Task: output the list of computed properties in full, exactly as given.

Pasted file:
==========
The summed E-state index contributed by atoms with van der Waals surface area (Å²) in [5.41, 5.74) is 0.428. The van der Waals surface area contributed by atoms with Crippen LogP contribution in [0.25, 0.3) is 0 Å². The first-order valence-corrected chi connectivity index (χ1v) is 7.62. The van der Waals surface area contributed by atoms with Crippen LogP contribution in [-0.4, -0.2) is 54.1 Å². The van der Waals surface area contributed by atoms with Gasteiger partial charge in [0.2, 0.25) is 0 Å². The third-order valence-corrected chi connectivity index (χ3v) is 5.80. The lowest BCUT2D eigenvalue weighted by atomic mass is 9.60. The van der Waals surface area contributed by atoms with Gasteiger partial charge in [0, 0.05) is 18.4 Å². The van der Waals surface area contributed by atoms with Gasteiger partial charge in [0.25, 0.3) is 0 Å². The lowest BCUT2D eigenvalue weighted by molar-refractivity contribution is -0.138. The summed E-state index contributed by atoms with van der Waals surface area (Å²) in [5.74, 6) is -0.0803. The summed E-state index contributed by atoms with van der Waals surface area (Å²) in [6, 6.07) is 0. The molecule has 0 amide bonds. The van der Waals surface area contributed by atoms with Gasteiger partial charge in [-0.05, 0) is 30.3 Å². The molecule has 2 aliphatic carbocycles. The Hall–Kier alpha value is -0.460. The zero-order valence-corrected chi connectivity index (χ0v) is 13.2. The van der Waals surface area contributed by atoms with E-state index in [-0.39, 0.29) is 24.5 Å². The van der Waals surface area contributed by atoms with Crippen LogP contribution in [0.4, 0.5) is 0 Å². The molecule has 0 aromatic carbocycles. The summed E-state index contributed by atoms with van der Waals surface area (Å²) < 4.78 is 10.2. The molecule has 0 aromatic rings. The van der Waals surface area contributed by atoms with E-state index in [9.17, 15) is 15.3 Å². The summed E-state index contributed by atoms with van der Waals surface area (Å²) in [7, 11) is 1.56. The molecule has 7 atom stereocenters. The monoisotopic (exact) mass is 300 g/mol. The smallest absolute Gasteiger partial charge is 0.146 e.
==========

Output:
The summed E-state index contributed by atoms with van der Waals surface area (Å²) in [5.41, 5.74) is 0.428. The van der Waals surface area contributed by atoms with Crippen LogP contribution in [0.25, 0.3) is 0 Å². The first-order valence-corrected chi connectivity index (χ1v) is 7.62. The van der Waals surface area contributed by atoms with Crippen LogP contribution in [-0.4, -0.2) is 54.1 Å². The van der Waals surface area contributed by atoms with Gasteiger partial charge in [0.2, 0.25) is 0 Å². The third-order valence-corrected chi connectivity index (χ3v) is 5.80. The lowest BCUT2D eigenvalue weighted by atomic mass is 9.60. The van der Waals surface area contributed by atoms with Gasteiger partial charge in [0, 0.05) is 18.4 Å². The van der Waals surface area contributed by atoms with Gasteiger partial charge in [0.25, 0.3) is 0 Å². The lowest BCUT2D eigenvalue weighted by molar-refractivity contribution is -0.138. The summed E-state index contributed by atoms with van der Waals surface area (Å²) in [5.74, 6) is -0.0803. The summed E-state index contributed by atoms with van der Waals surface area (Å²) in [6, 6.07) is 0. The molecule has 0 amide bonds. The van der Waals surface area contributed by atoms with Gasteiger partial charge in [-0.05, 0) is 30.3 Å². The molecule has 2 aliphatic carbocycles. The Hall–Kier alpha value is -0.460. The zero-order valence-corrected chi connectivity index (χ0v) is 13.2. The van der Waals surface area contributed by atoms with E-state index in [-0.39, 0.29) is 24.5 Å². The van der Waals surface area contributed by atoms with Crippen LogP contribution in [0.4, 0.5) is 0 Å². The molecule has 0 aromatic carbocycles. The summed E-state index contributed by atoms with van der Waals surface area (Å²) < 4.78 is 10.2. The molecule has 0 aromatic rings. The van der Waals surface area contributed by atoms with E-state index in [9.17, 15) is 15.3 Å². The summed E-state index contributed by atoms with van der Waals surface area (Å²) in [7, 11) is 1.56. The molecule has 7 atom stereocenters. The monoisotopic (exact) mass is 300 g/mol. The smallest absolute Gasteiger partial charge is 0.146 e.